Even though this spread is an inflation estimate over a decade, recent trends in price data can influence it. You can see this in the graph below which plots the Inflation Surprise Index versus the implied inflation rate. It looks much like you'd expect from a forward-looking bond market. The implied inflation rate leads the trend in surprises in economic releases.

By January of this year the spread between the implied inflation rate and the Inflation Surprise Index had been at one of its widest points in two years. The implied inflation rate tacked on nearly 30 basis points in January and February, while December and January inflation data came in mostly below expectations. In February that trend reversed. A majority of the inflation data either met expectations or exceeded them and the gap between the implied inflation rate and the Inflation Surprise Index began to close.

The current implied inflation rate sits slightly above the 2.5 percent that economists are forecasting over the next decade. This 10-year inflation forecast comes from the Philadelphia's Fed's Livingston Survey, a semi-annual poll of roughly 40 economists. In addition to asking what they expect inflation will be this year and next, they're also asked for a forecast for the CPI over the next decade. As you can see below, the implied inflation rate has mostly traded below the 10-year forecasts for inflation.

A few other points are worth highlighting. One is that the low level of implied inflation in the late 90's seems to have been the result of inflation-protected bonds being dramatically under-priced. This was partly from neglect. Individual investors shied away because of the tax treatment of the inflation adjustments. Institutional investors couldn't be bothered with a 4 percent yield when technology stocks were gaining 30 percent a year.

Since that time investors have become more comfortable with TIPS and trading liquidity has improved. And, as you can see in the graph, over the past two years the implied inflation rate has traded in a range around economist's long-term inflation forecasts. The implied inflation rate now sits above the long-term forecast, the first time since October that this has happened. It will be interesting to see if these long-term forecasts continue to cut through the center of the variability in the implied inflation premium.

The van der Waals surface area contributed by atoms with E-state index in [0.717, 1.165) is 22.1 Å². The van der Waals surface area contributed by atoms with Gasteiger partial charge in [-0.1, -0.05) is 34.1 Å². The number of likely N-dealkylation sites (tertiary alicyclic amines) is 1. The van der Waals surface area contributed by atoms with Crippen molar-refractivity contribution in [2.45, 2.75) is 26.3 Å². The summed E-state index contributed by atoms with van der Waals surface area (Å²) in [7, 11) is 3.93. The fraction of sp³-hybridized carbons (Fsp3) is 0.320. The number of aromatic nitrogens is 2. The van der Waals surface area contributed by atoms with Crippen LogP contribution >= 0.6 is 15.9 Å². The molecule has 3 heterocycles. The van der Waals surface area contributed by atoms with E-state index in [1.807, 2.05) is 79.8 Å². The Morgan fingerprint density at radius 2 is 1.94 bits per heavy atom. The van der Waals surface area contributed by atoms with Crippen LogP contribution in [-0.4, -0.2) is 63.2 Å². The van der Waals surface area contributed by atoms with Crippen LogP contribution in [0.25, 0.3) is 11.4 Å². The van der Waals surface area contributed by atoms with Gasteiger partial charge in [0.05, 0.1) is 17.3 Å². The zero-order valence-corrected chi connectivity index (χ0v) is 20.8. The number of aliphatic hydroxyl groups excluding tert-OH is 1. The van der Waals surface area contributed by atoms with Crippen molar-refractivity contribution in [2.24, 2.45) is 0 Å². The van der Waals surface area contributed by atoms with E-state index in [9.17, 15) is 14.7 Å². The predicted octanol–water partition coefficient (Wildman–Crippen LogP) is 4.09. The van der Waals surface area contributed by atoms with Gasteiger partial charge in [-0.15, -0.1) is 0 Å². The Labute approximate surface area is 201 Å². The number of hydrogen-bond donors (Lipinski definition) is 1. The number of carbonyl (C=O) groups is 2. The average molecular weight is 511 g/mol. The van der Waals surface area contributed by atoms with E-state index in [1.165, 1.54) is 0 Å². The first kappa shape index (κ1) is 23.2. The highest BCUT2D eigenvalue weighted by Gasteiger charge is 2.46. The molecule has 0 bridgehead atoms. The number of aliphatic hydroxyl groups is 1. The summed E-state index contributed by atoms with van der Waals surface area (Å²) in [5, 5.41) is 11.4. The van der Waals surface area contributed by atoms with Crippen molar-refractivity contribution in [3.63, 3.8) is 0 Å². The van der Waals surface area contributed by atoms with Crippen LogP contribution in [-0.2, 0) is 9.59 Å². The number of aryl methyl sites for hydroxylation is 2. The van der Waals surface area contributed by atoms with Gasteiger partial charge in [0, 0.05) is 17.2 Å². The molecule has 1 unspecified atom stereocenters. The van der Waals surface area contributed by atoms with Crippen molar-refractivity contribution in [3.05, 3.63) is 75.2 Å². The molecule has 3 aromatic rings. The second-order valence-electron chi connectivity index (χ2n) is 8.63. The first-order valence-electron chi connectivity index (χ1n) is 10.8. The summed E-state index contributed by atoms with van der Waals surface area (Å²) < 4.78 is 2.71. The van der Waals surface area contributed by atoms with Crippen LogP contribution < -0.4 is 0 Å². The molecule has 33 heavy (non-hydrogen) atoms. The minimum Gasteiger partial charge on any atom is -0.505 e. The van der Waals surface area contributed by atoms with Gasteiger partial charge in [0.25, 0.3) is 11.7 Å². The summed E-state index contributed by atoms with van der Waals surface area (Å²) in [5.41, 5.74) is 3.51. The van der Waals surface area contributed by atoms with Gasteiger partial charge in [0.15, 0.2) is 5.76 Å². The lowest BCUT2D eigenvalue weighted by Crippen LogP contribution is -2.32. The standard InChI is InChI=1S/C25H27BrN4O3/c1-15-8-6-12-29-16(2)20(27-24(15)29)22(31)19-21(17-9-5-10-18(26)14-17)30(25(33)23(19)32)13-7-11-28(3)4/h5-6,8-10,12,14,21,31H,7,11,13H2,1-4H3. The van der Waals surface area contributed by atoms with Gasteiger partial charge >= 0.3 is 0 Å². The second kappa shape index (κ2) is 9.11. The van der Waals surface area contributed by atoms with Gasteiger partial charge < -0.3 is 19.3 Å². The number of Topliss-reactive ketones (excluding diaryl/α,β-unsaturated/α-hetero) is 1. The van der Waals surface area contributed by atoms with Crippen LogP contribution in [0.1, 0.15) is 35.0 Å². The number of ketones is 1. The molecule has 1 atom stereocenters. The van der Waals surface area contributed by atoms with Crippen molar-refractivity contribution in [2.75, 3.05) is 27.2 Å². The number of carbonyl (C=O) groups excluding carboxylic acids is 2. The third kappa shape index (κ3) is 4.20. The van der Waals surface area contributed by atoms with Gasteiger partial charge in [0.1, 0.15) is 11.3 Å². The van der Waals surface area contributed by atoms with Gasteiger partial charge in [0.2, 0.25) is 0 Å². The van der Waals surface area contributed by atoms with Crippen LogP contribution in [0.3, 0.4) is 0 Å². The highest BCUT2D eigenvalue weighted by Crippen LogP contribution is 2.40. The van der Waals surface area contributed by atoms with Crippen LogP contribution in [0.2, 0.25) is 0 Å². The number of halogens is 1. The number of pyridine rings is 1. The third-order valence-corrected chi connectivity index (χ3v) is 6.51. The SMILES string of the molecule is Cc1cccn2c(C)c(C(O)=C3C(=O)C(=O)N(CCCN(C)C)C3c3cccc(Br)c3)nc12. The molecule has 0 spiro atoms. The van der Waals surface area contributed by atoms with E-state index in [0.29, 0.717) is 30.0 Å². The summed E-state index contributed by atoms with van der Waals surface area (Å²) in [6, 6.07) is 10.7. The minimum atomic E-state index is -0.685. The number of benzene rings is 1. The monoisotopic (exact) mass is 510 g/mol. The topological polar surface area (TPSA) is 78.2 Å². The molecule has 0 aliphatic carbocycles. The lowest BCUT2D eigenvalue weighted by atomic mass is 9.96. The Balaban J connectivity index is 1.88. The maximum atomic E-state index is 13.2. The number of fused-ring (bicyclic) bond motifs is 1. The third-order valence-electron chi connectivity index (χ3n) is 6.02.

Inflation Surprises

The inflation debate will not be won with the data currently in hand. That's because there is data to support both sides of the discussion. The graph below shows the Inflation Surprise Index split into two components. One is an index that tracks consumer and producer inflation that includes food and energy. The second is an index that tracks core inflation.

For about a year now economists have been consistently overestimating core inflation, while dependably underestimating over-all inflation. The markets may become more sensitive to inflation data if the core inflation data were to begin to surprise on the upside.

None of this means that inflation needs to rise quickly or stubbornly. But the bond market's implied inflation rate has recently done a good job of leading the direction of inflation surprises. If the implied inflation rate continues to increase, the number of inflation surprises may do the same.